In China, Anger Rises as Economy Falls

A global economic downturn prompted consumers in the West to slow spending, disrupting hiring and payroll in China and sparking sporadic protests, reports Barbara Demick for the Los Angles Times. China’s growth and employment rates still surpass those in the US, yet any economic slowdown “could present the leadership with its biggest political challenge since the student protests at Tiananmen Square nearly two decades ago.” Demick writes. “Ordinary growth might not be enough for a system that's been sustained by double-digit gains over the last five years.” Wages in China did not keep pace with growth, and stock and real-estate investments have shriveled. As any economic difficulties spread, the Chinese lack both political and media mechanisms for voicing frustration as well as government programs to assist the most desperate of the unemployed. Analysts anticipate the national government to unite, taking a tough stance against local officials and protesters, even while economic monitoring, regulation and adjustments remain in the control of national leadership. – YaleGlobal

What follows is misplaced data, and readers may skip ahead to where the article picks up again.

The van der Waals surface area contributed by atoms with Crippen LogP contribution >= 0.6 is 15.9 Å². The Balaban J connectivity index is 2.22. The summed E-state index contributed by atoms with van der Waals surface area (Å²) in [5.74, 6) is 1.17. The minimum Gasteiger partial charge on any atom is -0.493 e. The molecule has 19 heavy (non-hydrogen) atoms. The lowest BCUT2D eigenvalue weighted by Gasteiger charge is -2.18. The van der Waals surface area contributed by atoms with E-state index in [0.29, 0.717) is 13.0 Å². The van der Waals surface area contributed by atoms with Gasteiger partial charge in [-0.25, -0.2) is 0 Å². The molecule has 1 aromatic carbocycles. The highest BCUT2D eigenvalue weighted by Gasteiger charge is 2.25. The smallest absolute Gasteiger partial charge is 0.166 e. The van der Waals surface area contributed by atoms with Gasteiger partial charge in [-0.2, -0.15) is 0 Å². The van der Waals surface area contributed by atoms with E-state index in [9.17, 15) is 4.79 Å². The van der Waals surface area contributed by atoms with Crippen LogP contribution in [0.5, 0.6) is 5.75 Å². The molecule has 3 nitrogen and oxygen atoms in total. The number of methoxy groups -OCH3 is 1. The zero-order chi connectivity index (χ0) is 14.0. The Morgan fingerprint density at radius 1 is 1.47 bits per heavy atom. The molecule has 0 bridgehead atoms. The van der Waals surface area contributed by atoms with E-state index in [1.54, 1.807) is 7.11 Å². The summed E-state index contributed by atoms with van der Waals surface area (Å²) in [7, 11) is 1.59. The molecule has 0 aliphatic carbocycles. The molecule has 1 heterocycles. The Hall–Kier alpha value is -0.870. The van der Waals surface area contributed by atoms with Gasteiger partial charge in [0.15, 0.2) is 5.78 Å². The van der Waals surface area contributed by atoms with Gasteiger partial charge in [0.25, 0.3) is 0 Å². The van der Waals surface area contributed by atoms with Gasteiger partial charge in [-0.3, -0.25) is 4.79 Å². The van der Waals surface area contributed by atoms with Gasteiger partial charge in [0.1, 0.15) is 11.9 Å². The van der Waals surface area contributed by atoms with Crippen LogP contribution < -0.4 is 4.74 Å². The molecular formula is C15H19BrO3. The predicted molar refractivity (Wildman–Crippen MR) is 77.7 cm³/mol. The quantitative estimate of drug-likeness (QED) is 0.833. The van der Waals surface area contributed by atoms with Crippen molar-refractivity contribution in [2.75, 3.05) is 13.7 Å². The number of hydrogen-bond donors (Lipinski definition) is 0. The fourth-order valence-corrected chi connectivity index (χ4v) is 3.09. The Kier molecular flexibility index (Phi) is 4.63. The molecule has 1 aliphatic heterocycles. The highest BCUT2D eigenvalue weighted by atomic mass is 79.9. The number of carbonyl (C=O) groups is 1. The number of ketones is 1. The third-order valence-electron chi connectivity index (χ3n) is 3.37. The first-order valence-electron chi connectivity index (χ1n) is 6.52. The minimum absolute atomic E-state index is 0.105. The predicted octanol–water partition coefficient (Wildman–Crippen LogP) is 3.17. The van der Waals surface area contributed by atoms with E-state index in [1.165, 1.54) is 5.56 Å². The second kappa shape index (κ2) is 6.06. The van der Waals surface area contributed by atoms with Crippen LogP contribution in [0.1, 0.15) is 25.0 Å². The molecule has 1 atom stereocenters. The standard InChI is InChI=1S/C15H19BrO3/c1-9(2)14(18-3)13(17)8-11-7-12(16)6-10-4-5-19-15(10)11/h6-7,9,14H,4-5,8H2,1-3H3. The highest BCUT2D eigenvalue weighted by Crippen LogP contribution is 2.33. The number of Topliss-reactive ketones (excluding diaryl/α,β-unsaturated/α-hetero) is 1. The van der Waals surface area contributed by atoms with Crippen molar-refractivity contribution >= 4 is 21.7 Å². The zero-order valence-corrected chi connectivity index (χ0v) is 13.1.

In China, Anger Rises as Economy Falls

The crisis in global capitalism has spelled trouble for the Chinese Communist Party, confronted by public unrest as factories shed workers and investments collapse
Barbara Demick
Monday, December 15, 2008

Click here for the article on The Los Angeles Times.

Barbara Demick is a Times staff writer. Eliot Gao and Nicole Liu of The Times’ Beijing Bureau contributed to this report.

Copyright 2008 Los Angeles Times

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